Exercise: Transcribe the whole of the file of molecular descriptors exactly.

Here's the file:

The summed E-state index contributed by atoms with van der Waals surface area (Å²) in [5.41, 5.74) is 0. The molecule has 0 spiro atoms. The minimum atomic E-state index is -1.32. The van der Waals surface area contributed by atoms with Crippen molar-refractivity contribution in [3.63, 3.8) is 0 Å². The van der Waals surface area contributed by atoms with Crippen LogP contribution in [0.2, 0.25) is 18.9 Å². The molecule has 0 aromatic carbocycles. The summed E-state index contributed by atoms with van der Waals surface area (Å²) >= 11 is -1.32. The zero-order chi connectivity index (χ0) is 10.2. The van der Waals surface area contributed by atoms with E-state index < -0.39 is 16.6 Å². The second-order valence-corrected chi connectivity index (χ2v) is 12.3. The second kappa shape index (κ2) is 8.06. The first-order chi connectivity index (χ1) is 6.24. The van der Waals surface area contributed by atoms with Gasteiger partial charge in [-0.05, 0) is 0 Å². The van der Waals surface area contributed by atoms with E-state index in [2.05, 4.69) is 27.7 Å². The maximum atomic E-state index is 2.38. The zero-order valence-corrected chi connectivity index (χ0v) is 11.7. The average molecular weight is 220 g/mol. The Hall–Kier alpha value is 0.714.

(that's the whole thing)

The summed E-state index contributed by atoms with van der Waals surface area (Å²) in [5.41, 5.74) is 0. The molecule has 0 spiro atoms. The minimum atomic E-state index is -1.32. The van der Waals surface area contributed by atoms with Crippen molar-refractivity contribution in [3.63, 3.8) is 0 Å². The van der Waals surface area contributed by atoms with Crippen LogP contribution in [0.2, 0.25) is 18.9 Å². The molecule has 0 aromatic carbocycles. The summed E-state index contributed by atoms with van der Waals surface area (Å²) >= 11 is -1.32. The zero-order chi connectivity index (χ0) is 10.2. The van der Waals surface area contributed by atoms with E-state index < -0.39 is 16.6 Å². The second-order valence-corrected chi connectivity index (χ2v) is 12.3. The second kappa shape index (κ2) is 8.06. The first-order chi connectivity index (χ1) is 6.24. The van der Waals surface area contributed by atoms with Gasteiger partial charge in [-0.05, 0) is 0 Å². The van der Waals surface area contributed by atoms with E-state index in [2.05, 4.69) is 27.7 Å². The maximum atomic E-state index is 2.38. The zero-order valence-corrected chi connectivity index (χ0v) is 11.7. The average molecular weight is 220 g/mol. The Hall–Kier alpha value is 0.714.